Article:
Stay Warm And Use Your Whole Hand With These Capacitive Gloves For iPad, iPhone [Review]

Multitouch warmth. Oh, yeah.

Multitouch warmth. Oh, yeah.

It’s no longer a surprise to walk into a store that sells gloves and mittens and finding a pair with capacitive spots on the thumb and forefinger. These gloves let you tap on the screen of your iPhone, iPod touch, iPad, or other touchscreen device without having to take off your gloves, thereby saving you from potential cold hands or frostbite.

Living in a cold city like Anchorage, AK, I’ve come to appreciate the ability to use my iPhone when I’m outside, but really haven’t found a pair of gloves that let me use my iPhone naturally and easily, until now, with these knit gloves from Glove.ly. These soft, warm knit gloves now let me use my forefinger, a pinky, a thumb–indeed, a whole hand or two–to tap, swipe, and multi-touch gesture my way around an iPhone or iPad screen.

I’m fairly in (g)love.

The fine folks at Glove.ly sent along two pairs of their whole-hand gloves, each woven with special silver fibers that transform the entire glove into a capacitive surface. The first pair, named “Classic”, feel fairly typical of other knit gloves you might find at a retail outlet. The second, “Cozy,” provide an extra gentle layer of fuzzy yarn on the inside of the glove, enveloping my hands in calm, comfortable warmth. For feel alone, the Cozy version of Glove.ly gloves are a wonder to wear.

The “Classic” gloves had fewer touch errors than the “Cozy” version

Wearing these gloves about my daily tasks out and about in town, I quickly found them indispensable. My hands were kept much warmer than without gloves, and I easily forgot that I was wearing them at times, since I could easily pull out my iphone, tap in the security code, check email, swipe through websites and eBooks, play games, and the like. I ultimately chose to wear the “Classic” gloves more often, since they had fewer touch errors than the “Cozy” version, perhaps due to the extra non-capacitive fiber in the latter.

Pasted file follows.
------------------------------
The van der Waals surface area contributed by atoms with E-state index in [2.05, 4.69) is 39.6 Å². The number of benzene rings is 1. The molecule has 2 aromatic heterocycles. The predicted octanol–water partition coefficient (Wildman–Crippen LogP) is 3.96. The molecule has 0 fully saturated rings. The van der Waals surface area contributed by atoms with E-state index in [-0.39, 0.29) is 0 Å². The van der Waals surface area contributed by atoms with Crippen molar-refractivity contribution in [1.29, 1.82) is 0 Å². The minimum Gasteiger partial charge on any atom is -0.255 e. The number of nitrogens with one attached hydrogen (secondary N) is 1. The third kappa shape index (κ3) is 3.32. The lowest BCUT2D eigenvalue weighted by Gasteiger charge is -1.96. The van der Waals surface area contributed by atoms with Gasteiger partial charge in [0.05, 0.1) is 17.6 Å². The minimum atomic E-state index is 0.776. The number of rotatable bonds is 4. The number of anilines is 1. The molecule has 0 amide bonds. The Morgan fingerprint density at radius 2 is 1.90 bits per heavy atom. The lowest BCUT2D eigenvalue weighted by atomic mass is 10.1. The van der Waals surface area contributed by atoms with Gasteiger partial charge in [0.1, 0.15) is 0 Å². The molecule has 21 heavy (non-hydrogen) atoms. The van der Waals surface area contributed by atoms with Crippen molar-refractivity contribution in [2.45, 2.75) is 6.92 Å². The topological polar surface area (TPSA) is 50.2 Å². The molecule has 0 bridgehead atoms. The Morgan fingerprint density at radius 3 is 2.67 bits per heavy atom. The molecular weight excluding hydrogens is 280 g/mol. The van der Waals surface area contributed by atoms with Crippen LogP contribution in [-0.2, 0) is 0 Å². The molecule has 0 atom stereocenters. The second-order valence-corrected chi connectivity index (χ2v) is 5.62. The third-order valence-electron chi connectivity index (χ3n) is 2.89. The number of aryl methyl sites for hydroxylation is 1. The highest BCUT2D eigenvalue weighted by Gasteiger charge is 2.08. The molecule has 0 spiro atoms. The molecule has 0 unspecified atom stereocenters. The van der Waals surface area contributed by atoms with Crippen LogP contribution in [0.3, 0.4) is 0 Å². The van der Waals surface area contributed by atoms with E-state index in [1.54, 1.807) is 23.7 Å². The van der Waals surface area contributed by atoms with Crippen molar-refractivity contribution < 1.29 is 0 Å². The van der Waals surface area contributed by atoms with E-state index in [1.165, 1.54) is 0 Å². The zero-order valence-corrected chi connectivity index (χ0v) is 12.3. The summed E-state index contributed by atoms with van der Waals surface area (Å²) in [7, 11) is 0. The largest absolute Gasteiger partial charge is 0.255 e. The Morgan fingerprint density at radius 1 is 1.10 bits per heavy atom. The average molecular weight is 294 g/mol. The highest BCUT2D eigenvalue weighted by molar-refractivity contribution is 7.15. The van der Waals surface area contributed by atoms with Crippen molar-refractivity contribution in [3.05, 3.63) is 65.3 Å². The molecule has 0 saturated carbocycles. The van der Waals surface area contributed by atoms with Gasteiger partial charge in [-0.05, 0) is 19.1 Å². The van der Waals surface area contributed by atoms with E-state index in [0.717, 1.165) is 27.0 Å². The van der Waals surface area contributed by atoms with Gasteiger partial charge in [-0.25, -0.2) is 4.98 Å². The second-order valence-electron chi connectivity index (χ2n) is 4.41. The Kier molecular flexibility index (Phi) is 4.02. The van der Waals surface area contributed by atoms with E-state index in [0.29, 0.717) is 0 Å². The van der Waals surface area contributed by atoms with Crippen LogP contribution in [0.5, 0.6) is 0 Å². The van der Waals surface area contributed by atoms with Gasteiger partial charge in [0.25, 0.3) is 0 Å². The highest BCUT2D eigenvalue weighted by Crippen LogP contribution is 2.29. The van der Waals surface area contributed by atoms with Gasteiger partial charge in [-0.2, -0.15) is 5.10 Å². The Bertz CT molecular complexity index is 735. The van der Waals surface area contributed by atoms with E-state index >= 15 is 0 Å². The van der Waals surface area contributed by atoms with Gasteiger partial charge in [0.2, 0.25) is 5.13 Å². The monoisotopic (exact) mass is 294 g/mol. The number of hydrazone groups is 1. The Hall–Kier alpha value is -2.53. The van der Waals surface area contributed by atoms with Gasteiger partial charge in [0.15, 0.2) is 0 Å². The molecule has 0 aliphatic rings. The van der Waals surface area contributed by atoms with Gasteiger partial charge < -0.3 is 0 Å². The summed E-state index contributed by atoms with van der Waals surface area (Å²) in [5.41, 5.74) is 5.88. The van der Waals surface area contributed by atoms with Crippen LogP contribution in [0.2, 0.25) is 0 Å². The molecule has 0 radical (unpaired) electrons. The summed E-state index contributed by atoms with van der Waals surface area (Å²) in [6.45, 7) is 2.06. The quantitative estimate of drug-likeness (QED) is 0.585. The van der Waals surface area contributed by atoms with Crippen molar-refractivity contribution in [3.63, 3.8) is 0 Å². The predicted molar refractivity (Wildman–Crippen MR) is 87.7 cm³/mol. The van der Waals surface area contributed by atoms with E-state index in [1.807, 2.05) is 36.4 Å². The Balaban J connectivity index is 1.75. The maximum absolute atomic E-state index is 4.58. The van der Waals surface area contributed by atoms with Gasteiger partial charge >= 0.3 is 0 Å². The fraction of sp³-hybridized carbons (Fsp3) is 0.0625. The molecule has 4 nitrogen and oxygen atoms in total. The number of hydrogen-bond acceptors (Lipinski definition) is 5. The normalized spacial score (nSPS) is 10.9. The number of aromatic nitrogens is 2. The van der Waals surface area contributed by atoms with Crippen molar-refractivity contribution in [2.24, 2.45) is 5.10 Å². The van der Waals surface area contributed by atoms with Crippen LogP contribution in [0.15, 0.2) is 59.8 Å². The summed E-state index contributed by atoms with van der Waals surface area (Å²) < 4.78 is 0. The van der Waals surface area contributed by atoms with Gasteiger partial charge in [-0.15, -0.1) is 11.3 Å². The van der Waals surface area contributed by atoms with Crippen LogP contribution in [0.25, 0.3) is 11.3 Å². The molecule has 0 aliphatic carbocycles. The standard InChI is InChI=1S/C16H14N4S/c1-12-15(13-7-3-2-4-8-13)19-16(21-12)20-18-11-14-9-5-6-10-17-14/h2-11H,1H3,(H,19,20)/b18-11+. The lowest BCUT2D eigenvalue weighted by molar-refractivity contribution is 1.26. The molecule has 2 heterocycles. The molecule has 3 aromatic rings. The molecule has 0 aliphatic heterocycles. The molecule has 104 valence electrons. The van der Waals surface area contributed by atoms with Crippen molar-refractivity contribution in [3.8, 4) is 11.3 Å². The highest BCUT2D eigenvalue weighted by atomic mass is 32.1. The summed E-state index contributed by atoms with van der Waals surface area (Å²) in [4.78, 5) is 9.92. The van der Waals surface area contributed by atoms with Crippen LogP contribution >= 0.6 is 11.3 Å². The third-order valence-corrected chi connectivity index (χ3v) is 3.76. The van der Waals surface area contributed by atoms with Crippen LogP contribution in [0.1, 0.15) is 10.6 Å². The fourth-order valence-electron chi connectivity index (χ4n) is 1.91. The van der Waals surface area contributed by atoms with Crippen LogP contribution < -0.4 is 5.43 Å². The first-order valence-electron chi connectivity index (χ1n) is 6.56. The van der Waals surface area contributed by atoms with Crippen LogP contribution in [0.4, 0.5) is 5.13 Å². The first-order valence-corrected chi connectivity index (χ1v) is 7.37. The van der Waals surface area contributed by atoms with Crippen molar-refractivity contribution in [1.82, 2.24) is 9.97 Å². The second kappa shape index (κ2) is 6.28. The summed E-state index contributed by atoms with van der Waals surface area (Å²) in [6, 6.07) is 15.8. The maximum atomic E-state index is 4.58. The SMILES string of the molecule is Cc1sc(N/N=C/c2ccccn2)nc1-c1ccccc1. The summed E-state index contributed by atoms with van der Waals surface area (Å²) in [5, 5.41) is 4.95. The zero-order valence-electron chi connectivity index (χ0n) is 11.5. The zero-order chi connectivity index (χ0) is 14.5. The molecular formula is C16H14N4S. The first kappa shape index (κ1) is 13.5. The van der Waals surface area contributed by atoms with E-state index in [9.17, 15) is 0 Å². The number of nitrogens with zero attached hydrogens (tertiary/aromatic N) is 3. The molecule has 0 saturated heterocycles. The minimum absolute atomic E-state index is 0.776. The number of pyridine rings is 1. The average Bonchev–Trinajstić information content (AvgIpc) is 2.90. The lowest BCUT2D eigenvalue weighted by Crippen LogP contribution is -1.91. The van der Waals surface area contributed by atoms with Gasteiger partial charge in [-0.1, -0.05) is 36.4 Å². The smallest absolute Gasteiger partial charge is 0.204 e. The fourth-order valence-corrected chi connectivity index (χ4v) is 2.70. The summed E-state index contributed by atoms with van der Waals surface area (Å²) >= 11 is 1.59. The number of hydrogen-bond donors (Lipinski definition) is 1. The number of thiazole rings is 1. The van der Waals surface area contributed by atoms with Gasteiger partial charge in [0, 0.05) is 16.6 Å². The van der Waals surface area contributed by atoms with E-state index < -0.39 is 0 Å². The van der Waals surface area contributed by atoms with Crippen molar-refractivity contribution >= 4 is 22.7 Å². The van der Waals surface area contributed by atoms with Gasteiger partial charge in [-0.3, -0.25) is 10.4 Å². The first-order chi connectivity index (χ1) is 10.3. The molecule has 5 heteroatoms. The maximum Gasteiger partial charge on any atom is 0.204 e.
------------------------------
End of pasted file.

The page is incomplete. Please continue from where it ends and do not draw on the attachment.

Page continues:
Not my dog. Nor my hands.

Not my dog. Nor my hands.

One size fits all may be true, on average, but I found both pairs to be on the small side for my larger hands. They’re completely usable, but the fingers don’t completely meet the webbing between my fingers, and the wrist section just about hits my wrists. They’re on the small side. In addition, with the Cozy style pair of gloves, the right hand glove was just a minute bit smaller than the left, making them feel a little awkward even in their velvety smoothness. Still, I’d rather have capacitive gloves run a bit small than large, due to the fact that the glove touching your skin is what makes it all work.

Magnets Glove.lyThe little magnets woven into the wrist area of each glove is a stroke of brilliance, too, as they provide a way to keep your gloves together when they’re not on your wrists. The magnets aren’t super strong, so I wouldn’t trust them for secure glove attachment in an extreme situation, but they’re good enough to stuff in a pocket or purse and not fall away from each other. The magnets also give you a nice visual cue when putting on the gloves; I placed it on the inside of each wrist when I slipped them on to differentiate between left and right gloves (though they’ll work on either).

Bottom line, the Classic Glove.ly gloves are worth the $25 asking price (you can even get a discount if you Tweet about them, as well). The Cozy version of the gloves (not yet on the site for sale) feel amazing, but I had some trouble with the irregular size of one of the gloves, and an occasional mis-tap. If you live in a place where keeping your fingers warm is important, and you want to be able to use more than your thumb or forefinger to work with your iPhone or other touchscreen device, Glove.ly is a fantastic, affordable option.

Cult of Mac rating: Excellent

  • Westerley

    these gloves are terrible! I have a pair and the multi-touch part of it doesn’t work anymore! I got these back in December. I’m highly disappointed by this…

About the author

Rob LeFebvreAnchorage, Alaska-based freelance writer and editor Rob LeFebvre is Cult of Mac's Culture Editor. He has contributed to various tech, gaming and iOS sites, including 148Apps, VentureBeat, and Paste Magazine. Feel free to find Rob on Twitter @roblef

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